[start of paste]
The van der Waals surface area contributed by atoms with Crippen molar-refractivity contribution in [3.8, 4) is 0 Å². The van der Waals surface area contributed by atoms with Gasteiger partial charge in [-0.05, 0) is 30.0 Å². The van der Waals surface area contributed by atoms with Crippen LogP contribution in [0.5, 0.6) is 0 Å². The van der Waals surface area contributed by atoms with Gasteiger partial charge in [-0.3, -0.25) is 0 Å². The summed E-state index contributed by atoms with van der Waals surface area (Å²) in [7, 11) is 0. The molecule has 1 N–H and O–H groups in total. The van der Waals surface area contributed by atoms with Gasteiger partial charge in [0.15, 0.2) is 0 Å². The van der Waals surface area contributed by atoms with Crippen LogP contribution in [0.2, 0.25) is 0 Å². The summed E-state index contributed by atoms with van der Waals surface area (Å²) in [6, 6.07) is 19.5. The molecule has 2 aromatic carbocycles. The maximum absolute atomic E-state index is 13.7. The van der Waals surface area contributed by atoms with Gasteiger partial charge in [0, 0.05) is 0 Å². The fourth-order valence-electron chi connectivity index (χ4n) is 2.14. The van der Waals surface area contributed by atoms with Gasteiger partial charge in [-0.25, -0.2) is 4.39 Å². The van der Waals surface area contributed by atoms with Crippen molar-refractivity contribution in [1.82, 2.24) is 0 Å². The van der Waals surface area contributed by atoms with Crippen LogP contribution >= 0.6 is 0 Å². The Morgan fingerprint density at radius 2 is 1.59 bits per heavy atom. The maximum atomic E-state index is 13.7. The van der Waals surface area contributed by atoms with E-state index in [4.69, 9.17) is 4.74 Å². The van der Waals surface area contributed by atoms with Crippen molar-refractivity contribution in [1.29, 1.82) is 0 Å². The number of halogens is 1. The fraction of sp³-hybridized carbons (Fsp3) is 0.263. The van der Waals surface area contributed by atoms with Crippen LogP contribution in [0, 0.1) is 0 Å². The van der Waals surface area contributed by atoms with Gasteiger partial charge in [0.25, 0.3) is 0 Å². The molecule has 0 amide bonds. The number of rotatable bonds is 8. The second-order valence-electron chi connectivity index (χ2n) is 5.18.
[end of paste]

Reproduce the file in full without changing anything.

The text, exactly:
The van der Waals surface area contributed by atoms with Crippen molar-refractivity contribution in [3.8, 4) is 0 Å². The van der Waals surface area contributed by atoms with Gasteiger partial charge in [-0.05, 0) is 30.0 Å². The van der Waals surface area contributed by atoms with Crippen LogP contribution in [0.5, 0.6) is 0 Å². The van der Waals surface area contributed by atoms with Gasteiger partial charge in [-0.3, -0.25) is 0 Å². The summed E-state index contributed by atoms with van der Waals surface area (Å²) in [7, 11) is 0. The molecule has 1 N–H and O–H groups in total. The van der Waals surface area contributed by atoms with Gasteiger partial charge in [0.15, 0.2) is 0 Å². The van der Waals surface area contributed by atoms with Crippen LogP contribution in [0.2, 0.25) is 0 Å². The summed E-state index contributed by atoms with van der Waals surface area (Å²) in [6, 6.07) is 19.5. The molecule has 2 aromatic carbocycles. The maximum absolute atomic E-state index is 13.7. The van der Waals surface area contributed by atoms with Gasteiger partial charge in [0, 0.05) is 0 Å². The fourth-order valence-electron chi connectivity index (χ4n) is 2.14. The van der Waals surface area contributed by atoms with Gasteiger partial charge in [-0.25, -0.2) is 4.39 Å². The van der Waals surface area contributed by atoms with Crippen molar-refractivity contribution in [1.82, 2.24) is 0 Å². The van der Waals surface area contributed by atoms with Crippen LogP contribution >= 0.6 is 0 Å². The Morgan fingerprint density at radius 2 is 1.59 bits per heavy atom. The maximum atomic E-state index is 13.7. The van der Waals surface area contributed by atoms with E-state index in [4.69, 9.17) is 4.74 Å². The van der Waals surface area contributed by atoms with Crippen molar-refractivity contribution in [1.29, 1.82) is 0 Å². The number of halogens is 1. The fraction of sp³-hybridized carbons (Fsp3) is 0.263. The van der Waals surface area contributed by atoms with Crippen LogP contribution in [0, 0.1) is 0 Å². The van der Waals surface area contributed by atoms with Gasteiger partial charge in [0.25, 0.3) is 0 Å². The molecule has 0 amide bonds. The number of rotatable bonds is 8. The second-order valence-electron chi connectivity index (χ2n) is 5.18.